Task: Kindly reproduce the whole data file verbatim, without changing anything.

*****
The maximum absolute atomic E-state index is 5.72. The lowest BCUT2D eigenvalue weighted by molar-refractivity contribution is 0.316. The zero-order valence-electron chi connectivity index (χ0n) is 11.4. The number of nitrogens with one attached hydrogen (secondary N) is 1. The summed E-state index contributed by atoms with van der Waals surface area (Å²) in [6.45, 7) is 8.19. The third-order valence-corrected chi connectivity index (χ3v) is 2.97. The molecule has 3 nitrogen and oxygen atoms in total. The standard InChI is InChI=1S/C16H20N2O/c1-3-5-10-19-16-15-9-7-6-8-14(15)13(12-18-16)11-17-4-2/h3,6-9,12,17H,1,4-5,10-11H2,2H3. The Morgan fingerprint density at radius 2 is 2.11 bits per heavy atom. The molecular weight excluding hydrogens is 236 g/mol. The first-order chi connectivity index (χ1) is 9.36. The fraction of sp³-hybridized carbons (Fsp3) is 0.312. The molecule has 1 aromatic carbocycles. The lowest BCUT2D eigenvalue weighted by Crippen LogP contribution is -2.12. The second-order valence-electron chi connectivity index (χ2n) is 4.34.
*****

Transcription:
The maximum absolute atomic E-state index is 5.72. The lowest BCUT2D eigenvalue weighted by molar-refractivity contribution is 0.316. The zero-order valence-electron chi connectivity index (χ0n) is 11.4. The number of nitrogens with one attached hydrogen (secondary N) is 1. The summed E-state index contributed by atoms with van der Waals surface area (Å²) in [6.45, 7) is 8.19. The third-order valence-corrected chi connectivity index (χ3v) is 2.97. The molecule has 3 nitrogen and oxygen atoms in total. The standard InChI is InChI=1S/C16H20N2O/c1-3-5-10-19-16-15-9-7-6-8-14(15)13(12-18-16)11-17-4-2/h3,6-9,12,17H,1,4-5,10-11H2,2H3. The Morgan fingerprint density at radius 2 is 2.11 bits per heavy atom. The molecular weight excluding hydrogens is 236 g/mol. The first-order chi connectivity index (χ1) is 9.36. The fraction of sp³-hybridized carbons (Fsp3) is 0.312. The molecule has 1 aromatic carbocycles. The lowest BCUT2D eigenvalue weighted by Crippen LogP contribution is -2.12. The second-order valence-electron chi connectivity index (χ2n) is 4.34.